In the last few months, Maduro has transformed from a bloviating kleptocrat to a rabbit king, to a hyperinflation kool-aid drinker. On Monday, Maduro announced that he is increasing Venezuela's minimum wage by 40%. But seeing as Venezuela's inflation rate already increased by at least 1,000% last year, Maduro's gambit is only likely to increase the already-catastrophic suffering of his people. Children are starving at record levels under his watch. Citizens spend hours each day lining up for basic goods they probably won't be able to get, and then they get shot. Medical facilities are barren and medicines can only be found on the black market. Meanwhile, Maduro's cronies are living it up with exclusive parties and lavish feasts. Sadly, some in the West continue to delude themselves about Venezuela's condition. The European Left in particular remain convinced that Maduro is the victim of some American scheme to deny his nation productivity by starving its citizens. While this says a great deal about the depth of anti-Americanism on the intellectual Left, it also illustrates their penchant for the most insidious of fake news. Similarly, too few American liberals seem to care much about the stark contrast between suffering Venezuela and its thriving capitalist neighbor, Colombia. Fortunately, however, at least one person does get what's going on here. That would be President Trump, who has led the world in confronting Maduro's despotism. Much more must yet be done. The president should act urgently to tighten sanctions on those in Maduro's inner circle. At the same time, he should push for an oil export embargo that would deny the regime the lifeblood it needs to pay off its corrupted security forces. Further steps will have to be taken before this beautiful land, with Earth's largest proven oil reserves, will be able to start feeding its own people. (The Washington Examiner:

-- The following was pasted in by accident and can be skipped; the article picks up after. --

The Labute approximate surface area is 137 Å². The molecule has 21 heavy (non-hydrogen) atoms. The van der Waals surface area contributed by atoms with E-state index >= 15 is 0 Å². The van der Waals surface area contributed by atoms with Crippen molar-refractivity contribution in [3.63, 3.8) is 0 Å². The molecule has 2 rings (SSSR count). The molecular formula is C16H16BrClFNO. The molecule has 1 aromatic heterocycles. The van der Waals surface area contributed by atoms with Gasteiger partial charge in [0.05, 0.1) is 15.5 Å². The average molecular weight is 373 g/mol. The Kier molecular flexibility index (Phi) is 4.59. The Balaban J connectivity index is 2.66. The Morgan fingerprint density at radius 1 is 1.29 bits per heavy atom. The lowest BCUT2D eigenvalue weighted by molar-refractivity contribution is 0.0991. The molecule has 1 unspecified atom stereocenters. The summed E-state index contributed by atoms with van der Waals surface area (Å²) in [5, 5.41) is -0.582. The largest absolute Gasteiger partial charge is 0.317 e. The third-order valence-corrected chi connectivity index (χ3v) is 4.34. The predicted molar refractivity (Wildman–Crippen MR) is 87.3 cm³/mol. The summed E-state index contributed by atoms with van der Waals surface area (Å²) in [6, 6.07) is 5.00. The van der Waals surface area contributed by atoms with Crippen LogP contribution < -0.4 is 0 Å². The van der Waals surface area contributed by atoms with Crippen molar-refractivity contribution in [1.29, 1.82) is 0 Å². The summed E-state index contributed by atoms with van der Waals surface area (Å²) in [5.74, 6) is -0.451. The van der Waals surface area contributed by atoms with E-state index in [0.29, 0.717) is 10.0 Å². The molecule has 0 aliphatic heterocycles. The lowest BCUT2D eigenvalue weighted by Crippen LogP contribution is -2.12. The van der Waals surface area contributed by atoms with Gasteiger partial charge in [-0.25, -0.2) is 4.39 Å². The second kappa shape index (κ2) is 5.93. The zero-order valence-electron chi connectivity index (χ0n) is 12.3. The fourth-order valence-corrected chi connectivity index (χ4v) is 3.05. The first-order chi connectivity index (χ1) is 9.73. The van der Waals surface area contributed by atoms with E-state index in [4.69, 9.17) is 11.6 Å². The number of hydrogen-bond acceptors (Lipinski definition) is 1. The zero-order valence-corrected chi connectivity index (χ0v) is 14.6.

Decoy cellphones and armored cars: How Venezuelans avoid being robbed

Armed robbers knock on windows of cars stuck in traffic and say, “Give me everything.” Men snatch cellphones and jewelry from passing pedestrians. Kidnappers follow people home in their cars at night, and demand ransoms from their families. Making it safely through the day in Venezuela’s capital, Caracas, one of the world’s most dangerous cities, requires a careful mix of planning and precaution. As the Venezuelan economy has crumbled, rising crime has created what one local group called a “feeling of permanent and silent fear.” (The New York Times: